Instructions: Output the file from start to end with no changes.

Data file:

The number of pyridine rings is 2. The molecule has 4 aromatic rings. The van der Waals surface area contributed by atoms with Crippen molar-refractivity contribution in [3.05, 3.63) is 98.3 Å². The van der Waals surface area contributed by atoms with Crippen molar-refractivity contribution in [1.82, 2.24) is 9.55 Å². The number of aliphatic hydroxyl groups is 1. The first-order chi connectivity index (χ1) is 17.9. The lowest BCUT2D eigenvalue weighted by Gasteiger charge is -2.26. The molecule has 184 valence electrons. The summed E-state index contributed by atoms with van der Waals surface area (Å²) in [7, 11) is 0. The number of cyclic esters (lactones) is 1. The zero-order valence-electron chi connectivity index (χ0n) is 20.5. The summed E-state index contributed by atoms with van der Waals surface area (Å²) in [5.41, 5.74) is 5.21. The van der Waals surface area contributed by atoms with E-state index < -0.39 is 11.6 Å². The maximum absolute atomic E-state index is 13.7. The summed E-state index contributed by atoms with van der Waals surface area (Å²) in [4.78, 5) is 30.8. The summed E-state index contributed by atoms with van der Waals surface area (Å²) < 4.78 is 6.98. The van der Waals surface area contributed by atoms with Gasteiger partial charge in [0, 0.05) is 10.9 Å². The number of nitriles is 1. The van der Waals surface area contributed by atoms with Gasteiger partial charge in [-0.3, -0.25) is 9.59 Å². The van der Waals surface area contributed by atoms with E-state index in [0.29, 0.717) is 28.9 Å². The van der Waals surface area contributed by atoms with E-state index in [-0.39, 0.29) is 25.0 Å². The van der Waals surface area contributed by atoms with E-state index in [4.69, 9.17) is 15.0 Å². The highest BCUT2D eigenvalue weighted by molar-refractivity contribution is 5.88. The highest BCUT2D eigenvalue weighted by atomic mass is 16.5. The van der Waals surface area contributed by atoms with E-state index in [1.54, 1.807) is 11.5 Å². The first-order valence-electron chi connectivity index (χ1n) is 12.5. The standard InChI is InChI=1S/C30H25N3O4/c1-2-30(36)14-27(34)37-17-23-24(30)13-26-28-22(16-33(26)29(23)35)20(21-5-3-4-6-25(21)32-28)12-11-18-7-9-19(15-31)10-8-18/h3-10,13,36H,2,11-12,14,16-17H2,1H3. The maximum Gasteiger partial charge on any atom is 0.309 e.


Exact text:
The number of pyridine rings is 2. The molecule has 4 aromatic rings. The van der Waals surface area contributed by atoms with Crippen molar-refractivity contribution in [3.05, 3.63) is 98.3 Å². The van der Waals surface area contributed by atoms with Crippen molar-refractivity contribution in [1.82, 2.24) is 9.55 Å². The number of aliphatic hydroxyl groups is 1. The first-order chi connectivity index (χ1) is 17.9. The lowest BCUT2D eigenvalue weighted by Gasteiger charge is -2.26. The molecule has 184 valence electrons. The summed E-state index contributed by atoms with van der Waals surface area (Å²) in [7, 11) is 0. The number of cyclic esters (lactones) is 1. The zero-order valence-electron chi connectivity index (χ0n) is 20.5. The summed E-state index contributed by atoms with van der Waals surface area (Å²) in [5.41, 5.74) is 5.21. The van der Waals surface area contributed by atoms with E-state index < -0.39 is 11.6 Å². The maximum absolute atomic E-state index is 13.7. The summed E-state index contributed by atoms with van der Waals surface area (Å²) in [4.78, 5) is 30.8. The summed E-state index contributed by atoms with van der Waals surface area (Å²) < 4.78 is 6.98. The van der Waals surface area contributed by atoms with Gasteiger partial charge in [0, 0.05) is 10.9 Å². The number of nitriles is 1. The van der Waals surface area contributed by atoms with Gasteiger partial charge in [-0.3, -0.25) is 9.59 Å². The van der Waals surface area contributed by atoms with E-state index in [0.29, 0.717) is 28.9 Å². The van der Waals surface area contributed by atoms with E-state index in [-0.39, 0.29) is 25.0 Å². The van der Waals surface area contributed by atoms with E-state index in [4.69, 9.17) is 15.0 Å². The highest BCUT2D eigenvalue weighted by molar-refractivity contribution is 5.88. The highest BCUT2D eigenvalue weighted by atomic mass is 16.5. The van der Waals surface area contributed by atoms with E-state index in [1.54, 1.807) is 11.5 Å². The first-order valence-electron chi connectivity index (χ1n) is 12.5. The standard InChI is InChI=1S/C30H25N3O4/c1-2-30(36)14-27(34)37-17-23-24(30)13-26-28-22(16-33(26)29(23)35)20(21-5-3-4-6-25(21)32-28)12-11-18-7-9-19(15-31)10-8-18/h3-10,13,36H,2,11-12,14,16-17H2,1H3. The maximum Gasteiger partial charge on any atom is 0.309 e.